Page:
"The depth of understanding you get in that role of the state budget and the levers within the state agency-the ability to make change using those tools, I think, are different this time around," Thissen said. "Just the experience puts me in a very different position than eight years ago."
Thissen, 51, pointed to his experiences-personal and professional-often during the interview. The product of a "suburban, middle-class upbringing," Thissen hails from Bloomington, the son of two public teachers. He was first educated at Academy of Holy Angels in Richfield, then traveled eastward to Harvard University, where he graduated in 1989. In 1992, he earned his law degree at the University of Chicago Law School. In 1993, he married his wife, Karen, with whom he shares three children-a daughter, currently a freshman in college, and two sons in 10th and ninth grades.
He works as a lawyer, mostly with group homes and assisted living facilities, but also as a public defender and in a number of asylum cases. For more than a decade and a half, he's served as a representative from Minneapolis' 61B District.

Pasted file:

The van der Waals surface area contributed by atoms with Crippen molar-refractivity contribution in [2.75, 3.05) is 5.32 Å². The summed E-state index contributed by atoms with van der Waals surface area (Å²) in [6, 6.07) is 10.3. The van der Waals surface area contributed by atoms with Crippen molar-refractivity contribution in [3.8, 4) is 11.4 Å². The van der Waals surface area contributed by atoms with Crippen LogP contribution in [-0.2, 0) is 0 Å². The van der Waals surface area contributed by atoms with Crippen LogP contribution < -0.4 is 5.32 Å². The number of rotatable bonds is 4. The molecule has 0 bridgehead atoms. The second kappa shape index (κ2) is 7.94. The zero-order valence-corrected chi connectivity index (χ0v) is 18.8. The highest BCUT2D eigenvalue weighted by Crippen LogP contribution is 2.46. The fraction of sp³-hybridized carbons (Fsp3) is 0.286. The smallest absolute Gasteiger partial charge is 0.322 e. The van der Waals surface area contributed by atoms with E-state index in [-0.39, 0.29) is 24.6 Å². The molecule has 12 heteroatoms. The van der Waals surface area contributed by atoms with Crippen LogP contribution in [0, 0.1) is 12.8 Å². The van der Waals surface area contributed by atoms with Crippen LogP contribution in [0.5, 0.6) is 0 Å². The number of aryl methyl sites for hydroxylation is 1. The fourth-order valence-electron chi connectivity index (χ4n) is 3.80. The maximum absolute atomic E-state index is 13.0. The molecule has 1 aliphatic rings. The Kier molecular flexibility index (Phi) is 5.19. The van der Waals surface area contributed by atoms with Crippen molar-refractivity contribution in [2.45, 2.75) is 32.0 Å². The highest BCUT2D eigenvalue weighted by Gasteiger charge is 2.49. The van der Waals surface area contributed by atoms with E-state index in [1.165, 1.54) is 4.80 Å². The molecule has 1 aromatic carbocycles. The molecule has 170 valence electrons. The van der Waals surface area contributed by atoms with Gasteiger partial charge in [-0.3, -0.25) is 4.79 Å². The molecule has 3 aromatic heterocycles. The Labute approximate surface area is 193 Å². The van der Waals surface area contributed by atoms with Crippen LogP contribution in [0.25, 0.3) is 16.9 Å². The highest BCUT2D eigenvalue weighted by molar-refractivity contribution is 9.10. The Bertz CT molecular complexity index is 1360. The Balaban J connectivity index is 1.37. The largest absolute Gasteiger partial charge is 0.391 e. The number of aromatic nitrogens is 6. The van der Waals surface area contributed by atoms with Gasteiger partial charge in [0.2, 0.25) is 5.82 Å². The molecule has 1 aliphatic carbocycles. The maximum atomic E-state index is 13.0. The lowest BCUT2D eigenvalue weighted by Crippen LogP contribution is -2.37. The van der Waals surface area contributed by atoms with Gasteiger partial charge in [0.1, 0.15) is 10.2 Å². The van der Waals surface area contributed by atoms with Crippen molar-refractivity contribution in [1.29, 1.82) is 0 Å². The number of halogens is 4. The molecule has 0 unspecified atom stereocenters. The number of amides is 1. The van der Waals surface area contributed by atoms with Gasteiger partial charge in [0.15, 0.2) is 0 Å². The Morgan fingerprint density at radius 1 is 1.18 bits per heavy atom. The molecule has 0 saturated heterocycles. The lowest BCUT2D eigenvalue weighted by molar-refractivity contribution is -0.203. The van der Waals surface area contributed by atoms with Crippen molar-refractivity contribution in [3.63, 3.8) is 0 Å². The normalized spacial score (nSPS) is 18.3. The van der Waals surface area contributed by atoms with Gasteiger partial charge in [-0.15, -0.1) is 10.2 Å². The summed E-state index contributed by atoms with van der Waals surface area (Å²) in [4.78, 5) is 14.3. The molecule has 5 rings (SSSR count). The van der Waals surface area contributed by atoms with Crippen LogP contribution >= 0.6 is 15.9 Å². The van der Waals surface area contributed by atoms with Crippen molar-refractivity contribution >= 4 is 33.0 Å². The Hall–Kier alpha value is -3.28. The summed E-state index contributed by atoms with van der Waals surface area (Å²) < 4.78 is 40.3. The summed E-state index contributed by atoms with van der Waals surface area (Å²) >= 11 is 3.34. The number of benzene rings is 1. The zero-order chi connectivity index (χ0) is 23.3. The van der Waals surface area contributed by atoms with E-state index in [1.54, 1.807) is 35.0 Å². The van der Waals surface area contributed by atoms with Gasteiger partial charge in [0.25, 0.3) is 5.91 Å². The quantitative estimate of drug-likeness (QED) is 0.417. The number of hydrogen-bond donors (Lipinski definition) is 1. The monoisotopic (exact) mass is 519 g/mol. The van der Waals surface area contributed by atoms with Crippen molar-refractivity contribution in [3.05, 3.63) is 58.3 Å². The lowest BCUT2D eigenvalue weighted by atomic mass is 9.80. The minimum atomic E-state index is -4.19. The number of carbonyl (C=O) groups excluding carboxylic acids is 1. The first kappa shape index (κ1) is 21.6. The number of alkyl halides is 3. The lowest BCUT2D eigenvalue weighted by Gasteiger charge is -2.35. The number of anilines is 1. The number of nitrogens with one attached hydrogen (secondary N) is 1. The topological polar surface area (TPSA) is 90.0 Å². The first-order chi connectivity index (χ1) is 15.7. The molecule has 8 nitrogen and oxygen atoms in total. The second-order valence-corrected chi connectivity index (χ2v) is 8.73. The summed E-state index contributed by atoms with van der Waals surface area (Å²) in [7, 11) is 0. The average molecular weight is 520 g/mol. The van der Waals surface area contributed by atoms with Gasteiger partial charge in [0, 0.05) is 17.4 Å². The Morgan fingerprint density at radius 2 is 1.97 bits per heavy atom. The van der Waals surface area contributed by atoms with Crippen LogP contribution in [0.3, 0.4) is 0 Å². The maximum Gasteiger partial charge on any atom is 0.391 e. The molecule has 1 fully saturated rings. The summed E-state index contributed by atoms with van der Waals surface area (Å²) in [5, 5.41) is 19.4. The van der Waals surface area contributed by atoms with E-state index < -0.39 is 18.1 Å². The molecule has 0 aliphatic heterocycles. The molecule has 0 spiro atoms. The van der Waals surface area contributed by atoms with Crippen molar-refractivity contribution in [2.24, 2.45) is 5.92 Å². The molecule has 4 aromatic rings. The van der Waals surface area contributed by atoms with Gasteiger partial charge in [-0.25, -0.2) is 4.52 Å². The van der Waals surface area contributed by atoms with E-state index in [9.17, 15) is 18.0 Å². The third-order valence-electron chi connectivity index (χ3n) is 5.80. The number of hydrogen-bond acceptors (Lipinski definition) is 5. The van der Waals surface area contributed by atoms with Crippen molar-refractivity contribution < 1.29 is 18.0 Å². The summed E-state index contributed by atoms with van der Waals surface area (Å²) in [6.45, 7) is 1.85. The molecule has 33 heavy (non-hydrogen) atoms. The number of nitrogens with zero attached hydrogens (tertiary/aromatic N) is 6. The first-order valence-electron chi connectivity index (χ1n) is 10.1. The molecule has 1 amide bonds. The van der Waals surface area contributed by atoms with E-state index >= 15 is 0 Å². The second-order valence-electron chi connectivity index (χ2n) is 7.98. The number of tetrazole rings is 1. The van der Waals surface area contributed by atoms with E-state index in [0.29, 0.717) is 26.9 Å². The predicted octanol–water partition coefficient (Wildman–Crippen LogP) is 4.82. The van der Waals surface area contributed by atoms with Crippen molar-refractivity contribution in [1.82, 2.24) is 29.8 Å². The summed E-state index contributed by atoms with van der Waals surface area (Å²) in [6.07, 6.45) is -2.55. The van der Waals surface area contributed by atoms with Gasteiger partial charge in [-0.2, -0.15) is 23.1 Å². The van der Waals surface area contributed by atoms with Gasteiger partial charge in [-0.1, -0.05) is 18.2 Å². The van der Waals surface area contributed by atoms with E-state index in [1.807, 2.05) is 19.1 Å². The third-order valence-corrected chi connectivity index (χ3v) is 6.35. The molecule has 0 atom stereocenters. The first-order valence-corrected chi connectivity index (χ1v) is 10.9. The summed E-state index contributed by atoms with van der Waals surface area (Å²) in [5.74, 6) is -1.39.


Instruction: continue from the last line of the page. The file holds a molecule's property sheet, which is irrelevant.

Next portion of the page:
The opioid epidemic
The number of Minnesotans who succumbed to drug overdoses rose from 129 to 637 between 2000 and 2016, according to a report filed this September by the Minnesota Department of Health. In 2016 alone, 395 deaths and more than 2,000 hospitalizations were directly tied to opiate abuse-though these statistics do not capture other indirect social impacts.
Thissen said holding pharmaceutical companies accountable for their role in the crisis is a key component of what the state's response should be. He also took issue with the amount of "bureaucratic red tape" in the processes addicts must undergo to enter treatment-particularly, flaws within the Rule 25 Assessment.
"One of the things that came up over and over again-both from the docs and from these individuals-when they went to seek treatment, or had somebody wake up in their emergency room and say, 'I want to get into treatment,' the way we set up the rules, they can't send someone directly to treatment," Thissen said. "They can apply, they go home again and they're lost."